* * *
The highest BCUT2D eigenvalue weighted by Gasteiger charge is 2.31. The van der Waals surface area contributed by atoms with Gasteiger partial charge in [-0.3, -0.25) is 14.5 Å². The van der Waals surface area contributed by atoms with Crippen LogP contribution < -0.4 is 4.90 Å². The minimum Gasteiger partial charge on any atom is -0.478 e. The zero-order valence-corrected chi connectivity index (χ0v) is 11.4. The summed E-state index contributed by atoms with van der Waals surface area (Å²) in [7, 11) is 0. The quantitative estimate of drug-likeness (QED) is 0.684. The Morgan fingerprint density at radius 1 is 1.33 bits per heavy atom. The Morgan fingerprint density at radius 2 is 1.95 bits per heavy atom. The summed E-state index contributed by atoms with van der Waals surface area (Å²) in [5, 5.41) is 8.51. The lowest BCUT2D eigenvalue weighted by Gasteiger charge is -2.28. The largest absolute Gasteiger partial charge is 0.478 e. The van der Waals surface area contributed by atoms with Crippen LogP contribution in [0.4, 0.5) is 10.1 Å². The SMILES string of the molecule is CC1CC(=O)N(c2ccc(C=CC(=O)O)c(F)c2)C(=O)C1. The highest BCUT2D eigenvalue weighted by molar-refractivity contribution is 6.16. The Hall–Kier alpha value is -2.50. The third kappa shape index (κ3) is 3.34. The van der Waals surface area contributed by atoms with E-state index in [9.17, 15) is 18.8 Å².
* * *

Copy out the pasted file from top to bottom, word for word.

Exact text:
The highest BCUT2D eigenvalue weighted by Gasteiger charge is 2.31. The van der Waals surface area contributed by atoms with Gasteiger partial charge in [-0.3, -0.25) is 14.5 Å². The van der Waals surface area contributed by atoms with Crippen LogP contribution < -0.4 is 4.90 Å². The minimum Gasteiger partial charge on any atom is -0.478 e. The zero-order valence-corrected chi connectivity index (χ0v) is 11.4. The summed E-state index contributed by atoms with van der Waals surface area (Å²) in [7, 11) is 0. The quantitative estimate of drug-likeness (QED) is 0.684. The Morgan fingerprint density at radius 1 is 1.33 bits per heavy atom. The Morgan fingerprint density at radius 2 is 1.95 bits per heavy atom. The summed E-state index contributed by atoms with van der Waals surface area (Å²) in [5, 5.41) is 8.51. The lowest BCUT2D eigenvalue weighted by Gasteiger charge is -2.28. The largest absolute Gasteiger partial charge is 0.478 e. The van der Waals surface area contributed by atoms with Crippen LogP contribution in [0.4, 0.5) is 10.1 Å². The SMILES string of the molecule is CC1CC(=O)N(c2ccc(C=CC(=O)O)c(F)c2)C(=O)C1. The highest BCUT2D eigenvalue weighted by molar-refractivity contribution is 6.16. The Hall–Kier alpha value is -2.50. The third kappa shape index (κ3) is 3.34. The van der Waals surface area contributed by atoms with E-state index in [9.17, 15) is 18.8 Å².